Here are a bunch of low mileage electric vehicles you can buy in South Africa – and how much they cost

 ·5 Oct 2022

Globally, and within South Africa, demand for electric vehicles (EV) is growing. Automotive marketplace AutoTrader – in partnership with Smarter Mobility Africa – has published a study focusing on consumers’ perceptions of EVs as well as their preferences in considering their purchase.

The 2022 AutoTrader Electric Vehicle Buyers Survey highlights a slight shift in sentiment around owning an EV in the future, with the initial cost of purchase considered to be the EVs biggest disadvantage.

“EVs in South Africa have the added disadvantage of incurring substantial taxes. Internal combustion engine (ICE) imports incur 18% versus EV Imports of 25%, which pushes the cost of an EV to two times that of the average price of a new ICE vehicle,” said AutoTrader CEO, George Mienie.

“It is interesting in the Survey to note that the initial cost of purchase has become an even bigger disadvantage to consumers. As a result, it seems that the early adoption of EVs is decreasing as consumers are becoming more educated. The data shows that consumers are pushing out their purchase intent and almost taking a wait-and-see approach.”

EVs are still out of reach for more than two-thirds of consumers in South Africa. Still, 64% indicated a willingness to spend up to R500,000 on an EV, he said.

As battery technology continues to develop, it will not only reduce the initial cost of EVs, but increase range, noted the vehicle specialist. Manufacturers are now producing EVs that go further than 700km on a single charge. In South Africa, EVs like the Jaguar I-Pace can travel up to 470km on a single charge.

Range anxiety declined in 2022, and respondents appeared to be more realistic about range (300km-500km) than they have been in the past. Still, the majority (37%) stated they would consider buying an EV if it had a range of 500-700km.

Charging infrastructure concerns, cited as the main disadvantage in the previous report, declined. And the number of people who have driven an EV locally has risen, up from 12% in 2021 to 15% in 2022.

Reduced carbon emissions and air pollution followed by cheaper running costs were cited as the biggest advantages of an EV. According to the report, on average, an EV costs about 75% less to ‘refuel’ versus an internal combustion engine car.

The number of those willing to pay more for an EV upfront, even given its lower running costs, fell from 68.2% in 2021 to 64.6% in 2022.

Battery efficiency, safety and price emerged as the most important factors when purchasing an EV. Given South Africans’ love of driving, unsurprisingly, self-driving technology came in as the least influential factor.

Charging time emerged as the second biggest barrier, increasing from 58% in 2021 to 59%. But tellingly, 81% of respondents stated that if an EV could be fully charged in under an hour at a fast charging station, they would consider purchasing one, while over 70% of respondents with a higher disposable income want EVs to charge at home within 4 hours.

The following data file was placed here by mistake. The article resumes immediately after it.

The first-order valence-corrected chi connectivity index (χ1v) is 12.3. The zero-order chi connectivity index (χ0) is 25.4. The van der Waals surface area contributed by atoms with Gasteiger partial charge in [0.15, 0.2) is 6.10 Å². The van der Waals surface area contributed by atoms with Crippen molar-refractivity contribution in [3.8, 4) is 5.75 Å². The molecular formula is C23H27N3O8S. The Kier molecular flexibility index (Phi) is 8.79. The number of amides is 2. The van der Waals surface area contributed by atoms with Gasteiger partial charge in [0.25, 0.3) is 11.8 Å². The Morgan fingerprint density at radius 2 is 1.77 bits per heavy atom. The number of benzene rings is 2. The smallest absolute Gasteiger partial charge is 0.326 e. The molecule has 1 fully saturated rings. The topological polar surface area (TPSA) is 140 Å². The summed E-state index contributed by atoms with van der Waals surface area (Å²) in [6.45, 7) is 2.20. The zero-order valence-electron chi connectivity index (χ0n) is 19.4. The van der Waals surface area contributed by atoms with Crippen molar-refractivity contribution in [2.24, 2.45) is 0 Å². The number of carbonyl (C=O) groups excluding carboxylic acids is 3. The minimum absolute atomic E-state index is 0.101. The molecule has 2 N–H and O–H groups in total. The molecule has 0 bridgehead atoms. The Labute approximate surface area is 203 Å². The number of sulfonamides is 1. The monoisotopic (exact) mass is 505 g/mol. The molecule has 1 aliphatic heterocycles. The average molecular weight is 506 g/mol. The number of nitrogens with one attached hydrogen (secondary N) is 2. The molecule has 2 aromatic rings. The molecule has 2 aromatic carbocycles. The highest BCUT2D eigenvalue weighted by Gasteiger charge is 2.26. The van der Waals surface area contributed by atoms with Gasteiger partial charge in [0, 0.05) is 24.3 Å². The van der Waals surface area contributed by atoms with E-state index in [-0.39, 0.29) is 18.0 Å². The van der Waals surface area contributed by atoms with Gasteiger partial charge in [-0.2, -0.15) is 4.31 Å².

Significantly, almost all respondents still stated that they would consider a used EV citing reduced prices as the biggest reason. 79% said they would consider a used electric vehicle with under 60,000km on the odometer.

Supply and demand?

Electric vehicle searches continue to surge. In the first half of 2022, EV searches using the fuel-type filter increased by 99.95% year-on-year, while hybrid searches soared by 129%. And EV views rose a massive 133%, with the Audi RS e-tron, Audi e-tron and Porsche Taycan, the three most viewed EVs, according to AutoTrader data.

Views for hybrids with their combustion engine and electric motor increased 61.28%, with the BMW i8, locally-built Toyota Corolla Cross, and Ferrari SF90 emerging as the most viewed.

Enquiries indicate the car consumers are most likely to buy. Significantly, enquiries for EVs rose 74.75%, while hybrid enquiries rose 77.77%.

Demand for EVs is outpacing supply

“Used EV stock shrunk 35.91% in the first half of the year compared to the same period in 2021, while hybrid stock decreased by 9.52%,” said Mienie.

One of the earlier EV entrants to the local market, the quirky BMW i3, is the most listed EV – 2019 models priced around R666,000 – while the second-most listed EV, the Porsche Taycan, lists on average for R3.1 million. In the middle price range are EV’s like the Jaguar I-Pace and all-electric Volvo XC40…but there aren’t many.

In the hybrid sphere, the distinctive BMW i8 is the most listed.

Most listed electric vehicles in 2022

”Despite all the new car EV entrants to the local market, used EVs and hybrids have reduced in supply, suggesting an increased appetite for EVs and that current owners are perhaps hanging on to their electric vehicles. Those that do come onto the used market are quickly snapped up at good prices for the seller.

While the R500,000 mark is still the magic number, it seems as though more consumers are willing to spend this R500,000, and even north of that,” said Mienie.

Most listed hybrid vehicles in 2022

Read: Electric vehicles add to electricity demand, but not as much as you might think

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